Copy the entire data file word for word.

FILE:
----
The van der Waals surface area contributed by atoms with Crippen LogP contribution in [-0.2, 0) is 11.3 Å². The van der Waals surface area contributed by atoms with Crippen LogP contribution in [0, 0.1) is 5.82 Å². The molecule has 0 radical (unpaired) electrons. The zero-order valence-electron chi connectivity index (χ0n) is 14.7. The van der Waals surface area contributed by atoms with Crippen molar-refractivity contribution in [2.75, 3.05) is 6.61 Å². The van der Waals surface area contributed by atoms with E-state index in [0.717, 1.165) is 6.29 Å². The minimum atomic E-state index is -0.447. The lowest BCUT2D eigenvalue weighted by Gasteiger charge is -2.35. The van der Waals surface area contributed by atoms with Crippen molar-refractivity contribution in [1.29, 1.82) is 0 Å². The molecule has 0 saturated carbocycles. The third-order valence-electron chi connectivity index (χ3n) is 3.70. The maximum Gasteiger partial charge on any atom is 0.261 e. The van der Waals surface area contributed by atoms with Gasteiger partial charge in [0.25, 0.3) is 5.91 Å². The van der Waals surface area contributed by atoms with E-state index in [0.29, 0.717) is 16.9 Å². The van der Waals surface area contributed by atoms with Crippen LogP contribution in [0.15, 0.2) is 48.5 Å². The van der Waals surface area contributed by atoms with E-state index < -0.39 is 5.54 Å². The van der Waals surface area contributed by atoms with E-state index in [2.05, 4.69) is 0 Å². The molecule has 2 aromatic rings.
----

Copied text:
The van der Waals surface area contributed by atoms with Crippen LogP contribution in [-0.2, 0) is 11.3 Å². The van der Waals surface area contributed by atoms with Crippen LogP contribution in [0, 0.1) is 5.82 Å². The molecule has 0 radical (unpaired) electrons. The zero-order valence-electron chi connectivity index (χ0n) is 14.7. The van der Waals surface area contributed by atoms with Crippen molar-refractivity contribution in [2.75, 3.05) is 6.61 Å². The van der Waals surface area contributed by atoms with E-state index in [0.717, 1.165) is 6.29 Å². The minimum atomic E-state index is -0.447. The lowest BCUT2D eigenvalue weighted by Gasteiger charge is -2.35. The van der Waals surface area contributed by atoms with Crippen molar-refractivity contribution in [1.29, 1.82) is 0 Å². The molecule has 0 saturated carbocycles. The third-order valence-electron chi connectivity index (χ3n) is 3.70. The maximum Gasteiger partial charge on any atom is 0.261 e. The van der Waals surface area contributed by atoms with Gasteiger partial charge in [0.25, 0.3) is 5.91 Å². The van der Waals surface area contributed by atoms with E-state index in [0.29, 0.717) is 16.9 Å². The van der Waals surface area contributed by atoms with Crippen LogP contribution in [0.15, 0.2) is 48.5 Å². The van der Waals surface area contributed by atoms with E-state index < -0.39 is 5.54 Å². The van der Waals surface area contributed by atoms with E-state index in [2.05, 4.69) is 0 Å². The molecule has 2 aromatic rings.